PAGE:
Russia a greater danger than Isil

Martin Wolf


Russia is both a tragedy and a menace. In an article in the Financial Times on Sunday (republished by Gulf News on Wednesday), Sergey Karaganov offered an arresting insight into the blend of self-pity and braggadocio currently at work in Moscow. It is as depressing as it is disturbing. Western policy makers seem to believe the Islamic State of Iraq and the Levant (Isil) is the greater danger. But Russia is the nuclear-armed rump of a former superpower and, ruled by an amoral autocrat, it frightens me even more. For Europe and, I believe, the US, there is no greater foreign policy question than how to deal with today’s Russia.

The west “proclaimed itself victor in the Cold War”, according to Karaganov. Maybe the origin of the tragedy can be found in this remark. The West did not just proclaim itself victor; it was the victor. A defensive alliance defeated the Soviet Union because it offered a better way of life. That is why so many wanted to escape the Soviet prison, including many once-optimistic Russians.

Yet President Vladimir Putin, the latest in a long line of Russian autocrats, has stated, instead: “The collapse of the Soviet Union was a major geopolitical disaster of the century.”

It was, in fact, an opportunity, one that many in central and eastern Europe seized with both hands. The transition to a new way of life proved unavoidably difficult. The world they now inhabit is highly imperfect. But they have mostly joined the world of civilised modernity. What does this mean? It means intellectual and economic freedom. It means the right to engage freely in public life. It means governments subject to the rule of law and accountable to their people.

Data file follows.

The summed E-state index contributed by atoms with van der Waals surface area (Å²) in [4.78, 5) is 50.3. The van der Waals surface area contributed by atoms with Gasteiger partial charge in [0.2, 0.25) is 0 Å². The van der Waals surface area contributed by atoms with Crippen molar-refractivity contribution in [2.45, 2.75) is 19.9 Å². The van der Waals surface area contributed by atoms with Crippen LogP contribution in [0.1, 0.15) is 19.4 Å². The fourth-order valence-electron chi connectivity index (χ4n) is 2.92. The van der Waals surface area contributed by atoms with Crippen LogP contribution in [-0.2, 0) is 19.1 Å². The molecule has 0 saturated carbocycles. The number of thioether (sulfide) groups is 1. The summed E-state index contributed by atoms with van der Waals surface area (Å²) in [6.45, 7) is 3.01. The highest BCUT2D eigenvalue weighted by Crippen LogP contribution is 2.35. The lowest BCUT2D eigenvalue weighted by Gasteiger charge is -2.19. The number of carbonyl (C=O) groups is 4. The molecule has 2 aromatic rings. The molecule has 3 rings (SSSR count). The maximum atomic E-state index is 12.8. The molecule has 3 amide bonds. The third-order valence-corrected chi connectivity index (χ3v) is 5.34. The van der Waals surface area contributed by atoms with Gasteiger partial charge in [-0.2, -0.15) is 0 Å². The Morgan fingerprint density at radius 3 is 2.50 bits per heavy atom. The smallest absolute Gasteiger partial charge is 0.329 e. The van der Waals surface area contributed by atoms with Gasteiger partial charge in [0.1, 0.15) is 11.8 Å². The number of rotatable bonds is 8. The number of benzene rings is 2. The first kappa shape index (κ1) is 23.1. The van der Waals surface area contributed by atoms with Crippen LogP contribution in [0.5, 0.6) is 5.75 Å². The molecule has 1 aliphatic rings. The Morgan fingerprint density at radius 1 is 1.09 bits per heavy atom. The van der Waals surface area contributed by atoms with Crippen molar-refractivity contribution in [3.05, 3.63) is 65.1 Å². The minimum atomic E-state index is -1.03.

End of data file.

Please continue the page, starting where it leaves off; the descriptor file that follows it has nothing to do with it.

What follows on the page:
The West has too often failed to live up to these ideals. But they remain beacons. In the early 1990s they were beacons to many Russians. As a great admirer of Russian culture and Russian courage, I hoped, fondly perhaps, that the country would find a way through the debris of its collapsed ideology, state and empire. I knew it would be difficult. I wanted Russia to choose western values, however, not just for our sake but also for its own. The alternative of continuing the cycle of despotism was too depressing.

With the selection of Putin, a former KGB colonel, as his successor, Boris Yeltsin delivered that outcome. The president may, for now, be a popular despot. But a despot he is. He is also heir to the project of Yuri Andropov, former KGB head and Soviet leader, for a modernised autocracy. As a loyal servant of the state, he believes results alone matter. Lies are just another tool of statecraft. Only the wilfully blind could fail to see that evident truth in recent months.

The West is partly responsible for this tragic outcome. It failed to offer the support Russia needed quickly enough in the early 1990s. Instead it focused, ludicrously, on who would pay the Soviet debt. It acquiesced in the larceny of Russian wealth for the benefit of a few.